Five unblinded trials[57-61] compared terlipressin with vasopressin, which was associated with transdermal or sublingual nitroglycerin in two studies.[59,61] Relevant characteristics and results of these studies are reported in Table 4. No statistically significant differences were found in the rate of failure to control bleeding, rebleeding, or mortality. There was a significant heterogeneity for the failure to control bleeding that disappeared (x2 for heterogeneity, 5.26; p = 0.15; ARD = 22; CI, 217% to 13%) by removing an outlier RCT57 where an extremely high failure rate with vasopressin (91%) was found (far out of the range of all other RCTs of vasopressin[13]). The larger[61] of these RCTs reported detailed information on side effects, which were significantly less frequent and less severe with terlipressin compared with vasopressin plus transdermal nitroglycerin.

Terlipressin Compared with Emergency Endoscopic Variceal Sclerotherapy

There is only one RCT comparing terlipressin with endoscopic variceal sclerotherapy (EVS) (Table 4). It is reported in abstract form[67] and included 219 patients. Failure of treatment was defined as failure to control bleeding or early rebleeding within 5 days after initial control of bleeding. Treatment failures were 36 of 114 patients (32%) with EVS and 39 of 105 patients (37%) with terlipressin (p = 0.39). Failure rate in control of bleeding was, respectively, 17% and 21% (p = 0.45), rebleeding within 5 days 13% and 15% (p = 0.67), and 6-week mortality 16% and 23% (p = 0.19). Side effects were 29% with EVS and 30% with terlipressin and were serious in 5% and 6%, respectively. Although the full report of the study is needed to draw definitive conclusions, these results indicate that terlipressin may be considered an equivalent alternative to emergency sclerotherapy for acute variceal bleeding.

Terlipressin Compared with Balloon Tamponade

Three RCTs[68-70] including 141 patients compared terlipressin with esophageal tamponade. Although a trend was found toward a higher failure rate in the control of bleeding with terlipressin, the difference was not significant (ARD = 8%; CI, 28% to 24%). Early rebleeding rate (4-7 days) and hospital mortality were similar with the two treatments (Table 4). These results may not be considered as a conclusive indication of equivalence between the two treatments because of the insufficient number of patients included in the three RCTs. However, further studies would not be justified because it is now well established that esophageal tamponade is a temporary salvage therapy for otherwise uncontrollable bleeding.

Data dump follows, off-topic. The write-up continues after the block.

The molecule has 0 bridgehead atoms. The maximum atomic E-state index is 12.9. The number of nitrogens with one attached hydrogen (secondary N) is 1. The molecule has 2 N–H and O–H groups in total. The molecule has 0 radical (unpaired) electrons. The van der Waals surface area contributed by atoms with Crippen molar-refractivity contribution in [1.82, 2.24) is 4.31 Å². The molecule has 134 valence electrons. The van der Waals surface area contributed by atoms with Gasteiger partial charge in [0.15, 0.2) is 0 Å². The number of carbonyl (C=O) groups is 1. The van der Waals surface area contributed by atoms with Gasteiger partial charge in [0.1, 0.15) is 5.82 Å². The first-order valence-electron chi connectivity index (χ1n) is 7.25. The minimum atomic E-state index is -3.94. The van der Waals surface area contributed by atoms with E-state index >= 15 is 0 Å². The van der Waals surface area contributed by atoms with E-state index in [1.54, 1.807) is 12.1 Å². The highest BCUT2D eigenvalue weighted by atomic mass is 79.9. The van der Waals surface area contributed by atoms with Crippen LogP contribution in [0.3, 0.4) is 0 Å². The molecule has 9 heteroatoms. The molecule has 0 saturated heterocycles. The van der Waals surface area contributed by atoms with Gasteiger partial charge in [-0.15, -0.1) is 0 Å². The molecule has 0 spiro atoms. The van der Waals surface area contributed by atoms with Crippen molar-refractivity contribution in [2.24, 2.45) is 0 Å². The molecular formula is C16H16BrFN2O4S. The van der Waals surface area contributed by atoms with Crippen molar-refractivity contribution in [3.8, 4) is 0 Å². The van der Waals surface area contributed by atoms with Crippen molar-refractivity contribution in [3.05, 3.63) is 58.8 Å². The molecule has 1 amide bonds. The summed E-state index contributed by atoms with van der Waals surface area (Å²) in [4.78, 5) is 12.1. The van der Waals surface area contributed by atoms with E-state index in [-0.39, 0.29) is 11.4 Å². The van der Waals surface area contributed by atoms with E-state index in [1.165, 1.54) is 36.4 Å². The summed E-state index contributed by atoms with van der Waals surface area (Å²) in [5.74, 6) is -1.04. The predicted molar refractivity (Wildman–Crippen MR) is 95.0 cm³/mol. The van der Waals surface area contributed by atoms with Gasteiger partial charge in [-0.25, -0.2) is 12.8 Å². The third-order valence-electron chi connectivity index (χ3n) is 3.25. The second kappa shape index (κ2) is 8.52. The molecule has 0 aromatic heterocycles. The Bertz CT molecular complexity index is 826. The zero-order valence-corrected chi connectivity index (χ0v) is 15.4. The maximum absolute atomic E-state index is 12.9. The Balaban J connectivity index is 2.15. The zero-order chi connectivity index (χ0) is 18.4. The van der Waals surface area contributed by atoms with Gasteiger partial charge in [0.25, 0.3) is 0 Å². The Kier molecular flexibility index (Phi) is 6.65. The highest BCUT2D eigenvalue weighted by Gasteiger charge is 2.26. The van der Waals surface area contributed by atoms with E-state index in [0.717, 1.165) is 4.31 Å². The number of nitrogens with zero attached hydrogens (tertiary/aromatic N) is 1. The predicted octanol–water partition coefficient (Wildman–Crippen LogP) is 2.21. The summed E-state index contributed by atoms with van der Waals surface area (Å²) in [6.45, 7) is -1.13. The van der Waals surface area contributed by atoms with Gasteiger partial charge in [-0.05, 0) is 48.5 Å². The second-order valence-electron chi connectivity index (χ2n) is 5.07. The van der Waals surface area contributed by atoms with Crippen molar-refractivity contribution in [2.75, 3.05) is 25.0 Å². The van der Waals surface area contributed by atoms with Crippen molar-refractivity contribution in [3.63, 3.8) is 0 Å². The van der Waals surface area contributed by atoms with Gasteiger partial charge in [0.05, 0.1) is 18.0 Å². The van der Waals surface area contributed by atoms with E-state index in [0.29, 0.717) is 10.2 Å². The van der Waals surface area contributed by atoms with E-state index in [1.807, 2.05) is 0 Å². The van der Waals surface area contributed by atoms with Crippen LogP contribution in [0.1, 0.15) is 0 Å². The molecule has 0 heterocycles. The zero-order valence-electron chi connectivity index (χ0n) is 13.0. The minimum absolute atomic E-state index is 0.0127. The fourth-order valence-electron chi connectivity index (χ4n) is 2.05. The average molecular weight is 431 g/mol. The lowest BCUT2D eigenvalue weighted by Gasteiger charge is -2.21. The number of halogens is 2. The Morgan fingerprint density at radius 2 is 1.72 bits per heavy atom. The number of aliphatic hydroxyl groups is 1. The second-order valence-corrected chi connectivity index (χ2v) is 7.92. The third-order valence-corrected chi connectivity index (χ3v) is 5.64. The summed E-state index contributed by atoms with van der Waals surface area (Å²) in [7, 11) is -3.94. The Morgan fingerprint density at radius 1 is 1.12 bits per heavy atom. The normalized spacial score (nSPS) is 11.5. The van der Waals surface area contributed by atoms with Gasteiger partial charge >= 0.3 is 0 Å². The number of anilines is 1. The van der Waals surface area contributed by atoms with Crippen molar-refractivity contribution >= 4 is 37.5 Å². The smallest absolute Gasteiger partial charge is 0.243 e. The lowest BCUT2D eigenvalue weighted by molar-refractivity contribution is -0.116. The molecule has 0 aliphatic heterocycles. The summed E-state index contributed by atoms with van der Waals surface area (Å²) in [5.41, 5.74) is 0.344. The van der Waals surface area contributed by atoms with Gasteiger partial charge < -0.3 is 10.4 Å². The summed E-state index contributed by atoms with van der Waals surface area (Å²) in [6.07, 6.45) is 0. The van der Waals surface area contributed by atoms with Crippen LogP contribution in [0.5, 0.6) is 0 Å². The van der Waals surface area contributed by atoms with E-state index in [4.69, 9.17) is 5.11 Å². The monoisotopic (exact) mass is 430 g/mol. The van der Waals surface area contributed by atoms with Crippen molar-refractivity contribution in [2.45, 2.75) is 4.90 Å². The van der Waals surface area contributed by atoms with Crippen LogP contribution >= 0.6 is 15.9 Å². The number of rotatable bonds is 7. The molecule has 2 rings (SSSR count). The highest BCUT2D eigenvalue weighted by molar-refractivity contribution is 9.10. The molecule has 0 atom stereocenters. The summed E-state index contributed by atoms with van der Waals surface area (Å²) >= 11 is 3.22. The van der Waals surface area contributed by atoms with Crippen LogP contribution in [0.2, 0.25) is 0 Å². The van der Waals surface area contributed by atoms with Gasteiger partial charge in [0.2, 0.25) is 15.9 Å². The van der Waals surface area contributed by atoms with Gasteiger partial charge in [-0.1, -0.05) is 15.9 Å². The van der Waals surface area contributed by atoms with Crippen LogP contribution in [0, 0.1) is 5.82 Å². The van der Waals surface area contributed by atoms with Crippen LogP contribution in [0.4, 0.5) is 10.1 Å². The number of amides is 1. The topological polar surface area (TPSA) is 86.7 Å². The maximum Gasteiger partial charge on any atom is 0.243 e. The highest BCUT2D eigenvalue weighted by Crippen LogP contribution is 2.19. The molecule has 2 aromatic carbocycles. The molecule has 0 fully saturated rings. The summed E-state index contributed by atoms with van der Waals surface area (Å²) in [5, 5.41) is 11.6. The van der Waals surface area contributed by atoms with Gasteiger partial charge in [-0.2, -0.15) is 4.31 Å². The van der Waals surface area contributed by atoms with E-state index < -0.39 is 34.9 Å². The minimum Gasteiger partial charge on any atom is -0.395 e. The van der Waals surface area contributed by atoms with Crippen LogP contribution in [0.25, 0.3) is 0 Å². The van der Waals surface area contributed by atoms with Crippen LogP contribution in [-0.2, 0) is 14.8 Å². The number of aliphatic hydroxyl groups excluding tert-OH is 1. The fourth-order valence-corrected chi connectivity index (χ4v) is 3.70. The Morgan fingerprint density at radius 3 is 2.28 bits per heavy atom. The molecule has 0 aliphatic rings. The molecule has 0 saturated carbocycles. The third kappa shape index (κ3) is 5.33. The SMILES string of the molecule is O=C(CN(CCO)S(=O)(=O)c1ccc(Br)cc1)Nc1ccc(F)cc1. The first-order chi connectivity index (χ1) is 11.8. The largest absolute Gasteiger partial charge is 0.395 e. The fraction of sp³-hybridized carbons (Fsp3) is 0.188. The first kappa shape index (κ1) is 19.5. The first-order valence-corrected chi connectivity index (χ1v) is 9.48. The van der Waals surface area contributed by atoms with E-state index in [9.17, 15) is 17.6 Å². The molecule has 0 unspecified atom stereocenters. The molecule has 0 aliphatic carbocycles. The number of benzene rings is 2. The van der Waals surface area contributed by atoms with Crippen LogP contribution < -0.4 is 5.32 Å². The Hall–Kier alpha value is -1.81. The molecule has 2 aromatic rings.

Somatostatin

Natural somatostatin is a tetradecapeptide that causes splanchnic vasoconstriction within a few seconds after intravenous administration. The hormone has no direct effect on splanchnic vascular smooth muscle at low levels,[72] but it increases the vascular tone by inhibiting secretion of gut-derived vasodilatory peptides, such as glucagon, vasoactive intestinal peptide, and substance P.[73-75] It causes splanchnic vasoconstriction, thereby decreasing portal and collateral blood flow and portal pressure without the adverse effects of vasopressin on the systemic circulation.[75] However, vasoconstriction is probably not confined to the splanchnic circulation because bolus injections cause a transient increase in mean arterial pressure and systemic vascular resistance.[76]

Somatostatin consistently reduces azygous blood flow, suggesting an effect on portocollateral circulation.[77] Bolus injections of somatostatin cause rapid and marked reduction of both portal pressure and azygous blood flow, greater than those induced by continuous infusions.[76] Somatostatin has been compared with placebo or nonactive treatment in eight RCTs,[55,78-84] with vasopressin in seven,[85-91] with terlipressin in three,[55,62-64] with endoscopic sclerotherapy in four,[92-95] and with esophageal tamponade in two.[96,97]

Somatostatin Compared with Placebo or Nonactive Treatment

Three double-blind placebo-controlled trials of somatostatin[78-80] including 290 patients showed contrasting results with a favorable treatment effect in one[79] not confirmed in the others.[78,80] It is of interest that one[78] of the two negative RCTs found an unusually high rate of spontaneous bleeding cessation (83%, the highest ever reported) and the other[80] did not assess failure to control bleeding. None of the three studies found any beneficial effect on survival.

Four unblinded RCTs compared somatostatin with a nonactive treatment[55,81-83] and showed a trend to ward benefit from somatostatin. A recent double-blind placebo-controlled study,[84] showed that somatostatin administered before emergency variceal sclerotherapy makes the endoscopic procedure significantly more easy and reduces failure to control bleeding.

Overall, failure to control bleeding was assessed in seven RCTs (Table 5, Fig. 5) including 552 patients. The pooled estimate of treatment effect shows a significant qualitative heterogeneity (i.e., in the direction, not in the size of the effect), which disappears by removing the study by Valenzuela et al.,[78] which seems to be an outlier because of the very high rate of bleeding control in the placebo group. The remaining six studies (468 patients) show a significant reduction of failure to control bleeding with somatostatin (ARD = 217%; CI, 229% to 26%; NNT = 6) (Fig. 5). This result did not change in a sensitive analysis by also removing the most favorable trial82 (ARD = 214%; CI, 224% to 24%; NNT = 7) (Fig. 5). It is important to note that the two double-blind placebo-controlled RCTs[79,84] consistently showed a marked and significant benefit from somatostatin (Table 5). Rebleeding rate after control of bleeding is reported in three studies (Table 5), but the time of assessment was different, and details on other therapies after control of bleeding were insufficient, making pooling meaningless. Mortality is reported in eight RCTs (638 patients), homogeneously showing no treatment effect (Table 5).